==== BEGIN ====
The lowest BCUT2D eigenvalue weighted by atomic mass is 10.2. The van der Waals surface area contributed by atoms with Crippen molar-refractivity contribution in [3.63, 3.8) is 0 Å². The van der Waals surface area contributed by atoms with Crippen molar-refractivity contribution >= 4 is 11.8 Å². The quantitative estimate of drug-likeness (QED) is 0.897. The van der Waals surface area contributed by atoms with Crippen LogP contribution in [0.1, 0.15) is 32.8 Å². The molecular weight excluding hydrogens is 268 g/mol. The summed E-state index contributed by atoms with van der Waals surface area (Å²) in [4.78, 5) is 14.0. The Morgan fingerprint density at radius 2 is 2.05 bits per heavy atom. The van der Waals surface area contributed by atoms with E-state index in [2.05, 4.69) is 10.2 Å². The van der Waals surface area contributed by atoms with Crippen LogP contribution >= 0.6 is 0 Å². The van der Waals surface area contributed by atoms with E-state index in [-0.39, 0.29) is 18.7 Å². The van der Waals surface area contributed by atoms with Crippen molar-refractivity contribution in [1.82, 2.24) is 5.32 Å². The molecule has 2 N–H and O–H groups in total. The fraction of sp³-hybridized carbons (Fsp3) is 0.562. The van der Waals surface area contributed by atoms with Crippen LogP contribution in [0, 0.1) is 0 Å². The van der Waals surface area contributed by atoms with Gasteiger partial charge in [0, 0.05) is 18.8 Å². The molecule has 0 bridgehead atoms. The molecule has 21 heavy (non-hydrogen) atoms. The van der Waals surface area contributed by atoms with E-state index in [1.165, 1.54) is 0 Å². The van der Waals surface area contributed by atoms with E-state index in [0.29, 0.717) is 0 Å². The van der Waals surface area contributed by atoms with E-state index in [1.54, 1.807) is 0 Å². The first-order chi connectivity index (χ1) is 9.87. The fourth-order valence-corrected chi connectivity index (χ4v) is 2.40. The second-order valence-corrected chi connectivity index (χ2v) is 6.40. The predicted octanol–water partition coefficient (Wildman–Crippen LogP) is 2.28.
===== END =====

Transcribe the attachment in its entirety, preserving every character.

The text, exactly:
The lowest BCUT2D eigenvalue weighted by atomic mass is 10.2. The van der Waals surface area contributed by atoms with Crippen molar-refractivity contribution in [3.63, 3.8) is 0 Å². The van der Waals surface area contributed by atoms with Crippen molar-refractivity contribution >= 4 is 11.8 Å². The quantitative estimate of drug-likeness (QED) is 0.897. The van der Waals surface area contributed by atoms with Crippen LogP contribution in [0.1, 0.15) is 32.8 Å². The molecular weight excluding hydrogens is 268 g/mol. The summed E-state index contributed by atoms with van der Waals surface area (Å²) in [4.78, 5) is 14.0. The Morgan fingerprint density at radius 2 is 2.05 bits per heavy atom. The van der Waals surface area contributed by atoms with E-state index in [2.05, 4.69) is 10.2 Å². The van der Waals surface area contributed by atoms with Crippen LogP contribution >= 0.6 is 0 Å². The van der Waals surface area contributed by atoms with E-state index in [-0.39, 0.29) is 18.7 Å². The van der Waals surface area contributed by atoms with Crippen molar-refractivity contribution in [1.82, 2.24) is 5.32 Å². The molecule has 2 N–H and O–H groups in total. The fraction of sp³-hybridized carbons (Fsp3) is 0.562. The van der Waals surface area contributed by atoms with Crippen LogP contribution in [0, 0.1) is 0 Å². The van der Waals surface area contributed by atoms with Gasteiger partial charge in [0, 0.05) is 18.8 Å². The molecule has 0 bridgehead atoms. The molecule has 21 heavy (non-hydrogen) atoms. The van der Waals surface area contributed by atoms with E-state index in [1.165, 1.54) is 0 Å². The van der Waals surface area contributed by atoms with E-state index in [0.29, 0.717) is 0 Å². The van der Waals surface area contributed by atoms with E-state index in [1.54, 1.807) is 0 Å². The first-order chi connectivity index (χ1) is 9.87. The fourth-order valence-corrected chi connectivity index (χ4v) is 2.40. The second-order valence-corrected chi connectivity index (χ2v) is 6.40. The predicted octanol–water partition coefficient (Wildman–Crippen LogP) is 2.28.